Embera Indian Tribe

Every young boy remembers the time at elementary school when his friend showed up during library time and showed him a picture of some topless native Americans from the most recent National Geographic.  It brought a whole new meaning to a weekly trip to the library.

National Geographic

My Family with the Embera Indian Tribe

Even though those days are long past, I’ve always wanted to visit a native tribe like those pictured in the National Geographic magazines.  (Not because I could see some topless native American, I’ve matured since those days) The idea that tribes still live as hunters and gatherers in remote parts of the world like Papua New Guinea or the Amazonian rainforest has long intrigued me.

Simply stumbling on a tribe like this was unlikely, and flying to Port Moresby, Papua New Guinea isn’t a cheap endeavor.  For a long time I had accepted that we probably wouldn’t be seeing any native tribes like I had always wanted.  It felt depressing.

Embera Indian Tribe

Then, as we were researching our trip to Panama, we stumbled across the Embera Village Tours company that offered guided tours of the Embera Puru village deep within the Chagres National Park.  Our excitement grew as we discovered that the prices to visit the tribe were rather reasonable.

Although there are other companies that can take you to visit the Embera Puru, this is going to be your best option.  Anne, who is the guide is married to a tribe member, which makes the experience so much more legit.  She understands the culture and can help explain anything in perfect English.

Getting to the Embera Puru Tribe

You’ll meet with Anne at your hotel in either Colon or Panama city and they’ll pick you up. The drive will take a bit, but you can enjoy the scenery. Finally you’ll arrive at a boat dock where two of the Embera Tribe members will be there to load you in the boat.   Oh yeah, you heard that right.  It’s a tree that they’ve carved out and made a boat.  “This is my kind of National Geographic moment” was my first thought.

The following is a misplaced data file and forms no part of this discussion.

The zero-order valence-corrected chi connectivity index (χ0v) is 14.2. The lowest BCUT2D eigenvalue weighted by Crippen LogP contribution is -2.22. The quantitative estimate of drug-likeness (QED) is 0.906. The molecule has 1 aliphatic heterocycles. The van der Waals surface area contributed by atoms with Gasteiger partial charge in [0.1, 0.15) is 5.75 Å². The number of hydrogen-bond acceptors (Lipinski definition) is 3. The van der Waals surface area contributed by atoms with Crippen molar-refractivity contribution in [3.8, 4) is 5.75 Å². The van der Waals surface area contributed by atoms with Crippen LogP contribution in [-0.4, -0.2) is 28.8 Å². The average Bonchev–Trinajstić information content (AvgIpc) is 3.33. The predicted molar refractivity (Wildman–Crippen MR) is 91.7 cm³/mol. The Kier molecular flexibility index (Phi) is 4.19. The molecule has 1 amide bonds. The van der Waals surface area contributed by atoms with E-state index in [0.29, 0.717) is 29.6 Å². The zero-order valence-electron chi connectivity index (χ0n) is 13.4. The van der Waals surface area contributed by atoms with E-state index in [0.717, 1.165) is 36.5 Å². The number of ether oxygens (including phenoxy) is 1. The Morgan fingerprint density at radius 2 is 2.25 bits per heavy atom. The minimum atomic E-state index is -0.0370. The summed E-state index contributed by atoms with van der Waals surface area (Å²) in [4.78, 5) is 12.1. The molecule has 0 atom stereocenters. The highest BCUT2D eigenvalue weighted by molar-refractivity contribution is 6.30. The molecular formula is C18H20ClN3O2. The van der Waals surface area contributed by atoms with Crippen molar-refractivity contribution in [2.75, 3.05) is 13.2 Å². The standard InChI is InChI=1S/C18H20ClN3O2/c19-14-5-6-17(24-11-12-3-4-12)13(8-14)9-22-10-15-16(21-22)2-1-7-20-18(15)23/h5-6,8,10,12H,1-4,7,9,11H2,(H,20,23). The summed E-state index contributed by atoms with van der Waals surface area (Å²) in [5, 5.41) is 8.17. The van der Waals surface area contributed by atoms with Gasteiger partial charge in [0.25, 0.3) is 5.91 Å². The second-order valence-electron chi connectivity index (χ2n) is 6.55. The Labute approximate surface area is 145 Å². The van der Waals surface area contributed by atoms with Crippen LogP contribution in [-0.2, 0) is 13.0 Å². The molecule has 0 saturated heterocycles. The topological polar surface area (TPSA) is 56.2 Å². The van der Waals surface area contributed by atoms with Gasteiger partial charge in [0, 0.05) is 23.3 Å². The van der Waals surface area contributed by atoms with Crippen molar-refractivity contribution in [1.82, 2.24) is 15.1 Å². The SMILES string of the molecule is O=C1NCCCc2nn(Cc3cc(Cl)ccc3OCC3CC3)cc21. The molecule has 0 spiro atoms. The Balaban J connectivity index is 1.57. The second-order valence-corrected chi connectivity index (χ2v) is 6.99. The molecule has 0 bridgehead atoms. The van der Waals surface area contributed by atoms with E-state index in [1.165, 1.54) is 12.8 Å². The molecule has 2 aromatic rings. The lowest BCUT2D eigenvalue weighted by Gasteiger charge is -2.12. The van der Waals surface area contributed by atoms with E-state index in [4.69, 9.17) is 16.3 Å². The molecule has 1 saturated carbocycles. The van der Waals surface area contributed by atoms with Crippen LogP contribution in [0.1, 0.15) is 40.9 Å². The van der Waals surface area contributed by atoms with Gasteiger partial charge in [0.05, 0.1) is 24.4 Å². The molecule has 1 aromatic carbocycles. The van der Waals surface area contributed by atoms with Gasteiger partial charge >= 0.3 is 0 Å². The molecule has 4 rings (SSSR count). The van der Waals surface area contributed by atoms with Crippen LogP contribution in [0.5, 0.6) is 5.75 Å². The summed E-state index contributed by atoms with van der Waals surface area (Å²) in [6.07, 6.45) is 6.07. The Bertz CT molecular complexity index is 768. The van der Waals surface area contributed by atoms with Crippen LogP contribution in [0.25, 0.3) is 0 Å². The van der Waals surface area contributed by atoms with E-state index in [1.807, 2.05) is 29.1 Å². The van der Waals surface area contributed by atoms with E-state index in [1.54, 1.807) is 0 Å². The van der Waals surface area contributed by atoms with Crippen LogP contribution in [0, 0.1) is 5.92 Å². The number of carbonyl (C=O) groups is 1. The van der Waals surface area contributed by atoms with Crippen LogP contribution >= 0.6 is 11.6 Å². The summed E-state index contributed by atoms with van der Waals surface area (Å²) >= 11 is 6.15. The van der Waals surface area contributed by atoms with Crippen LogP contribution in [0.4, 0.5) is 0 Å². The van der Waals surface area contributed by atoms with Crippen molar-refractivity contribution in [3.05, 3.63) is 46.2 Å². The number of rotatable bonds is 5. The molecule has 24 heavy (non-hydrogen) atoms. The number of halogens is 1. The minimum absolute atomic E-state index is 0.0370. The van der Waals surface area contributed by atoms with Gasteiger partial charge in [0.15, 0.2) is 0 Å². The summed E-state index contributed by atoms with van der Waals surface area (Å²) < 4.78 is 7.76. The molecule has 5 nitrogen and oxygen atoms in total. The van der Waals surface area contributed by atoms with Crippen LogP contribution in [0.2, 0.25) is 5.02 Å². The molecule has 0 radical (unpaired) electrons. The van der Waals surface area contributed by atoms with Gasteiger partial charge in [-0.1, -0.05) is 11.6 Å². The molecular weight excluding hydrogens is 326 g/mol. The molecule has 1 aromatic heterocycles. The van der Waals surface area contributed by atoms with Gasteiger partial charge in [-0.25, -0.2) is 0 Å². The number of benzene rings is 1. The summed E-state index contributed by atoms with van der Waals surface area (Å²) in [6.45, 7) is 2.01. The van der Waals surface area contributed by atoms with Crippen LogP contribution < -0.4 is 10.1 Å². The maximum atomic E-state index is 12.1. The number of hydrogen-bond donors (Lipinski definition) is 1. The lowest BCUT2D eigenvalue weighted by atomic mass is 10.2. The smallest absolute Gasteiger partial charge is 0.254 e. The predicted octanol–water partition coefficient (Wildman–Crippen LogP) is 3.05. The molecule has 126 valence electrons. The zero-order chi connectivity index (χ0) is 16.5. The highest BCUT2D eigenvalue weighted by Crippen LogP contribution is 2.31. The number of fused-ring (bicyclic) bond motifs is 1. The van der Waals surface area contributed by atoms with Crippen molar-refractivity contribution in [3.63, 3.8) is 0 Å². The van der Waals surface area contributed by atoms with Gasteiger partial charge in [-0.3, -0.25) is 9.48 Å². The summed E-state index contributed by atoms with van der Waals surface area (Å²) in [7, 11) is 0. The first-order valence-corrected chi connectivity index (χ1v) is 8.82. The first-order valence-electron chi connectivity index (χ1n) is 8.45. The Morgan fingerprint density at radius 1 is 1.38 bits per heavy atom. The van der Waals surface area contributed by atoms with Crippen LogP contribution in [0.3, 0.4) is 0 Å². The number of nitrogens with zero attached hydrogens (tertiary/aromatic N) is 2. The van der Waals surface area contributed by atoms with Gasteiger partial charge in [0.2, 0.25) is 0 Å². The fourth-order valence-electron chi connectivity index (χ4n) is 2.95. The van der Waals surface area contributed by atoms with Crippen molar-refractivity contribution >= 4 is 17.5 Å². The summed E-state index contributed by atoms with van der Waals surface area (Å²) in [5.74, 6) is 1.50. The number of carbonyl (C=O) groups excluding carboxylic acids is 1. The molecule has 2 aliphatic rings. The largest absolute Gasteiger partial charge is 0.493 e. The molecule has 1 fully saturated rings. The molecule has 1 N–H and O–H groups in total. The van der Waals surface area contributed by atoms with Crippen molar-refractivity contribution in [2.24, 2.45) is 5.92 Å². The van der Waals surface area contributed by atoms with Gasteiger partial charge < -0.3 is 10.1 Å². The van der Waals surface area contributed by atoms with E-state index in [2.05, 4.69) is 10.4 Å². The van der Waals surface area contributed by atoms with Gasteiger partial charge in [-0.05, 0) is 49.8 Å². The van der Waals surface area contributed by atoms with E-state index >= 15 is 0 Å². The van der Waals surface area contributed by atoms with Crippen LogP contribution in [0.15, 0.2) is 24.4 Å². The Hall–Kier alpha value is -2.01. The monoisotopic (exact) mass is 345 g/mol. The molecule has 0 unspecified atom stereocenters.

The ride is smooth like an old Cadillac even though you’d assume it would be rough as you ride up the Chagres river toward the tribe.  It’s about a 45 min ride, so settle into your seat and enjoy the scenery.  Soon you’ll be greeted by the tribe members.  You’ll probably experience a warm welcome like this:

Embera Indian Tribe Crafts

The Embera Tribe creates some amazing homemade crafts.  They take items that you would see as useless, and create some of the most ornate baskets and carvings that you can imagine.

Their products are priced at $1 per day of work.  So a basket that takes them 21 days is priced at $21.  Can you imagine making $1 per day for hard work?

The men do the carving of seeds, and wood, while the women spend their time weaving baskets, bowls, masks, and so much more.  You’ll have a hard time not wanting to purchase one of everything, especially because you’ll know who made it for you.  Each of the families proudly displays their products, and happily explains the meaning behind each image.